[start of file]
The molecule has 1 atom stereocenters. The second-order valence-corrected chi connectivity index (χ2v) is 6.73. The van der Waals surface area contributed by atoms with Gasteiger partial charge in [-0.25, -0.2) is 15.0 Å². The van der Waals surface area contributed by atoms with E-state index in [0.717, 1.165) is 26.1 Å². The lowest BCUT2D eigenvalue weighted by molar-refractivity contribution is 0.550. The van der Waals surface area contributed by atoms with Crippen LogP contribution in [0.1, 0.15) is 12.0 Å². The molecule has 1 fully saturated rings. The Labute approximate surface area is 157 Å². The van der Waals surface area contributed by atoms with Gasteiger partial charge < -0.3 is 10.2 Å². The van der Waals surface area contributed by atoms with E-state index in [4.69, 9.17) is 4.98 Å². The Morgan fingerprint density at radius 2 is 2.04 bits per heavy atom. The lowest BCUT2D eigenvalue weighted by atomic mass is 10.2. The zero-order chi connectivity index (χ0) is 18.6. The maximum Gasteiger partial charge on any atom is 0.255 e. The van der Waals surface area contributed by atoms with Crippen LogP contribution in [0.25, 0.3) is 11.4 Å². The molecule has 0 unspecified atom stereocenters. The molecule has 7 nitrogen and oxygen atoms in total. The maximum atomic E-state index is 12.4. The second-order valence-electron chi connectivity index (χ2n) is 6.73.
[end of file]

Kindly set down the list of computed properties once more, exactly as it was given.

The molecule has 1 atom stereocenters. The second-order valence-corrected chi connectivity index (χ2v) is 6.73. The van der Waals surface area contributed by atoms with Gasteiger partial charge in [-0.25, -0.2) is 15.0 Å². The van der Waals surface area contributed by atoms with E-state index in [0.717, 1.165) is 26.1 Å². The lowest BCUT2D eigenvalue weighted by molar-refractivity contribution is 0.550. The van der Waals surface area contributed by atoms with Crippen LogP contribution in [0.1, 0.15) is 12.0 Å². The molecule has 1 fully saturated rings. The Labute approximate surface area is 157 Å². The van der Waals surface area contributed by atoms with Gasteiger partial charge < -0.3 is 10.2 Å². The van der Waals surface area contributed by atoms with E-state index in [4.69, 9.17) is 4.98 Å². The Morgan fingerprint density at radius 2 is 2.04 bits per heavy atom. The lowest BCUT2D eigenvalue weighted by atomic mass is 10.2. The zero-order chi connectivity index (χ0) is 18.6. The maximum Gasteiger partial charge on any atom is 0.255 e. The van der Waals surface area contributed by atoms with Crippen LogP contribution in [0.25, 0.3) is 11.4 Å². The molecule has 0 unspecified atom stereocenters. The molecule has 7 nitrogen and oxygen atoms in total. The maximum atomic E-state index is 12.4. The second-order valence-electron chi connectivity index (χ2n) is 6.73.